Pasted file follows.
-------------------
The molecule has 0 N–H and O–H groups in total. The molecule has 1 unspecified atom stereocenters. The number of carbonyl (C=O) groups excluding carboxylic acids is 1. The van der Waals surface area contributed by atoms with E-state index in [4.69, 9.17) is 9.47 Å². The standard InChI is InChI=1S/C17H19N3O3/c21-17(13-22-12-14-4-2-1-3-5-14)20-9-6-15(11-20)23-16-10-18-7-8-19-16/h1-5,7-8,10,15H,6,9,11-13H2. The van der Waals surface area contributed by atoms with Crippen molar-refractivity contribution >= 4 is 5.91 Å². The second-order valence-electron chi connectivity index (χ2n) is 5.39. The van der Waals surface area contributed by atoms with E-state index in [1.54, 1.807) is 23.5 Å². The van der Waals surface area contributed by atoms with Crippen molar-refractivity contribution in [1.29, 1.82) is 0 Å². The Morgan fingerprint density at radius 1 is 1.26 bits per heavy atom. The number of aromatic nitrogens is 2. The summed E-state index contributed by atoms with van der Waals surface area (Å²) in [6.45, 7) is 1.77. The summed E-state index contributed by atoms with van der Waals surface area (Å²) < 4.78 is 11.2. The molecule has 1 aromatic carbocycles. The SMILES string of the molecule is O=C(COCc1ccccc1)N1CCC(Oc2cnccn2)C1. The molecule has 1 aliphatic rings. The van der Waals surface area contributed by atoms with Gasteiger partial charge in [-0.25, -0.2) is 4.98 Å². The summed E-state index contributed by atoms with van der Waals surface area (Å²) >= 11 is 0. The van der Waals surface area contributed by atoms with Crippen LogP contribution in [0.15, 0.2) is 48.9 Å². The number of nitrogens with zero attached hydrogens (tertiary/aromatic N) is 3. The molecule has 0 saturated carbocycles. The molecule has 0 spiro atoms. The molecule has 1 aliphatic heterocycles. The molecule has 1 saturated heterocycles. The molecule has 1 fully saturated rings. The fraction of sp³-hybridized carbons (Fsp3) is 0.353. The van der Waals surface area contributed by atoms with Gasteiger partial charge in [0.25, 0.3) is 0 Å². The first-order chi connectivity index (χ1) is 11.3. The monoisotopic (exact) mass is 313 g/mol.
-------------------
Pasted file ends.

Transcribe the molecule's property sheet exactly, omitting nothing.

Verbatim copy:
The molecule has 0 N–H and O–H groups in total. The molecule has 1 unspecified atom stereocenters. The number of carbonyl (C=O) groups excluding carboxylic acids is 1. The van der Waals surface area contributed by atoms with E-state index in [4.69, 9.17) is 9.47 Å². The standard InChI is InChI=1S/C17H19N3O3/c21-17(13-22-12-14-4-2-1-3-5-14)20-9-6-15(11-20)23-16-10-18-7-8-19-16/h1-5,7-8,10,15H,6,9,11-13H2. The van der Waals surface area contributed by atoms with Crippen molar-refractivity contribution >= 4 is 5.91 Å². The second-order valence-electron chi connectivity index (χ2n) is 5.39. The van der Waals surface area contributed by atoms with E-state index in [1.54, 1.807) is 23.5 Å². The van der Waals surface area contributed by atoms with Crippen molar-refractivity contribution in [1.29, 1.82) is 0 Å². The Morgan fingerprint density at radius 1 is 1.26 bits per heavy atom. The number of aromatic nitrogens is 2. The summed E-state index contributed by atoms with van der Waals surface area (Å²) in [6.45, 7) is 1.77. The summed E-state index contributed by atoms with van der Waals surface area (Å²) < 4.78 is 11.2. The molecule has 1 aromatic carbocycles. The SMILES string of the molecule is O=C(COCc1ccccc1)N1CCC(Oc2cnccn2)C1. The molecule has 1 aliphatic rings. The van der Waals surface area contributed by atoms with Gasteiger partial charge in [-0.25, -0.2) is 4.98 Å². The summed E-state index contributed by atoms with van der Waals surface area (Å²) >= 11 is 0. The van der Waals surface area contributed by atoms with Crippen LogP contribution in [0.15, 0.2) is 48.9 Å². The number of nitrogens with zero attached hydrogens (tertiary/aromatic N) is 3. The molecule has 0 saturated carbocycles. The molecule has 0 spiro atoms. The molecule has 1 aliphatic heterocycles. The molecule has 1 saturated heterocycles. The molecule has 1 fully saturated rings. The fraction of sp³-hybridized carbons (Fsp3) is 0.353. The van der Waals surface area contributed by atoms with Gasteiger partial charge in [0.25, 0.3) is 0 Å². The first-order chi connectivity index (χ1) is 11.3. The monoisotopic (exact) mass is 313 g/mol.